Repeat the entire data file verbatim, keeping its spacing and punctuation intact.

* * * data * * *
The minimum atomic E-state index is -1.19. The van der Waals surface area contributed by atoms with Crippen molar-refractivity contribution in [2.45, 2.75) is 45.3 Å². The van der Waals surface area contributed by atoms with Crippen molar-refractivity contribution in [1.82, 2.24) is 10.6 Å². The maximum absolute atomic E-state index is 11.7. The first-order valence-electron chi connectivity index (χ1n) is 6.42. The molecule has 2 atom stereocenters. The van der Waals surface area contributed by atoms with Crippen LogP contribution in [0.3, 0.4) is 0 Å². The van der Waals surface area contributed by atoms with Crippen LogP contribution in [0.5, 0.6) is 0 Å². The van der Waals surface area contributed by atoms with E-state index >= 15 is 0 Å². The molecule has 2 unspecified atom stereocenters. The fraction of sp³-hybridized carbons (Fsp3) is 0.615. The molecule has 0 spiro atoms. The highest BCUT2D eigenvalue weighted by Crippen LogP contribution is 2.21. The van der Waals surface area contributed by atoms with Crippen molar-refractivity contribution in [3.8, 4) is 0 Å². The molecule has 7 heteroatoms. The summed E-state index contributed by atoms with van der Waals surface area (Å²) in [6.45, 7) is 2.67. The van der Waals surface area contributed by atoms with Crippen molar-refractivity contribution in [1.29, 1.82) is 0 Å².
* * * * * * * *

The minimum atomic E-state index is -1.19. The van der Waals surface area contributed by atoms with Crippen molar-refractivity contribution in [2.45, 2.75) is 45.3 Å². The van der Waals surface area contributed by atoms with Crippen molar-refractivity contribution in [1.82, 2.24) is 10.6 Å². The maximum absolute atomic E-state index is 11.7. The first-order valence-electron chi connectivity index (χ1n) is 6.42. The molecule has 2 atom stereocenters. The van der Waals surface area contributed by atoms with Crippen LogP contribution in [0.3, 0.4) is 0 Å². The van der Waals surface area contributed by atoms with Crippen LogP contribution in [0.5, 0.6) is 0 Å². The van der Waals surface area contributed by atoms with E-state index >= 15 is 0 Å². The molecule has 2 unspecified atom stereocenters. The fraction of sp³-hybridized carbons (Fsp3) is 0.615. The molecule has 0 spiro atoms. The highest BCUT2D eigenvalue weighted by Crippen LogP contribution is 2.21. The van der Waals surface area contributed by atoms with Crippen molar-refractivity contribution in [3.8, 4) is 0 Å². The molecule has 7 heteroatoms. The summed E-state index contributed by atoms with van der Waals surface area (Å²) in [6.45, 7) is 2.67. The van der Waals surface area contributed by atoms with Crippen molar-refractivity contribution in [1.29, 1.82) is 0 Å².